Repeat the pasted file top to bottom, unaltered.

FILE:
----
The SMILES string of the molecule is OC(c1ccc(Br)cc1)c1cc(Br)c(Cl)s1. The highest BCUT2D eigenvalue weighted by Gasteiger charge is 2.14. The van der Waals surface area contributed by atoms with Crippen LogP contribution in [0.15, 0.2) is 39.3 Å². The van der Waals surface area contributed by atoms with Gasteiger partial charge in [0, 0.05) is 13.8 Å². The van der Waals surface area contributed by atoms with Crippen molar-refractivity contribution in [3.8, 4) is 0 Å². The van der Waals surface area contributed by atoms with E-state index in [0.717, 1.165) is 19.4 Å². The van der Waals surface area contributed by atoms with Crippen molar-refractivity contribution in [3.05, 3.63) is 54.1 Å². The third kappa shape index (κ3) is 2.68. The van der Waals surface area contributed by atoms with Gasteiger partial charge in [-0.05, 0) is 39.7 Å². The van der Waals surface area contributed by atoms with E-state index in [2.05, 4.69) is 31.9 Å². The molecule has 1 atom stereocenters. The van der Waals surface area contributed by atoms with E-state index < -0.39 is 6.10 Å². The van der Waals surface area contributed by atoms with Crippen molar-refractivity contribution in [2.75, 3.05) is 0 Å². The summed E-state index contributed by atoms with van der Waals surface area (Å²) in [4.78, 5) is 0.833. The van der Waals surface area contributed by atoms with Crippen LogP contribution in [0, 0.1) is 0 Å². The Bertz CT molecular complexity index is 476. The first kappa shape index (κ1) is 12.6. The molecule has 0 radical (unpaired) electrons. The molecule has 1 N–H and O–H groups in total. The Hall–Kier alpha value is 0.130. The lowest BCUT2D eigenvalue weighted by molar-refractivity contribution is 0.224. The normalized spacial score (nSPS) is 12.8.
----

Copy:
The SMILES string of the molecule is OC(c1ccc(Br)cc1)c1cc(Br)c(Cl)s1. The highest BCUT2D eigenvalue weighted by Gasteiger charge is 2.14. The van der Waals surface area contributed by atoms with Crippen LogP contribution in [0.15, 0.2) is 39.3 Å². The van der Waals surface area contributed by atoms with Gasteiger partial charge in [0, 0.05) is 13.8 Å². The van der Waals surface area contributed by atoms with Crippen molar-refractivity contribution in [3.8, 4) is 0 Å². The van der Waals surface area contributed by atoms with E-state index in [0.717, 1.165) is 19.4 Å². The van der Waals surface area contributed by atoms with Crippen molar-refractivity contribution in [3.05, 3.63) is 54.1 Å². The third kappa shape index (κ3) is 2.68. The van der Waals surface area contributed by atoms with Gasteiger partial charge in [-0.05, 0) is 39.7 Å². The van der Waals surface area contributed by atoms with E-state index in [2.05, 4.69) is 31.9 Å². The molecule has 1 atom stereocenters. The van der Waals surface area contributed by atoms with E-state index < -0.39 is 6.10 Å². The van der Waals surface area contributed by atoms with Crippen molar-refractivity contribution in [2.75, 3.05) is 0 Å². The summed E-state index contributed by atoms with van der Waals surface area (Å²) in [4.78, 5) is 0.833. The van der Waals surface area contributed by atoms with Crippen LogP contribution in [0, 0.1) is 0 Å². The Bertz CT molecular complexity index is 476. The first kappa shape index (κ1) is 12.6. The molecule has 0 radical (unpaired) electrons. The molecule has 1 N–H and O–H groups in total. The Hall–Kier alpha value is 0.130. The lowest BCUT2D eigenvalue weighted by molar-refractivity contribution is 0.224. The normalized spacial score (nSPS) is 12.8.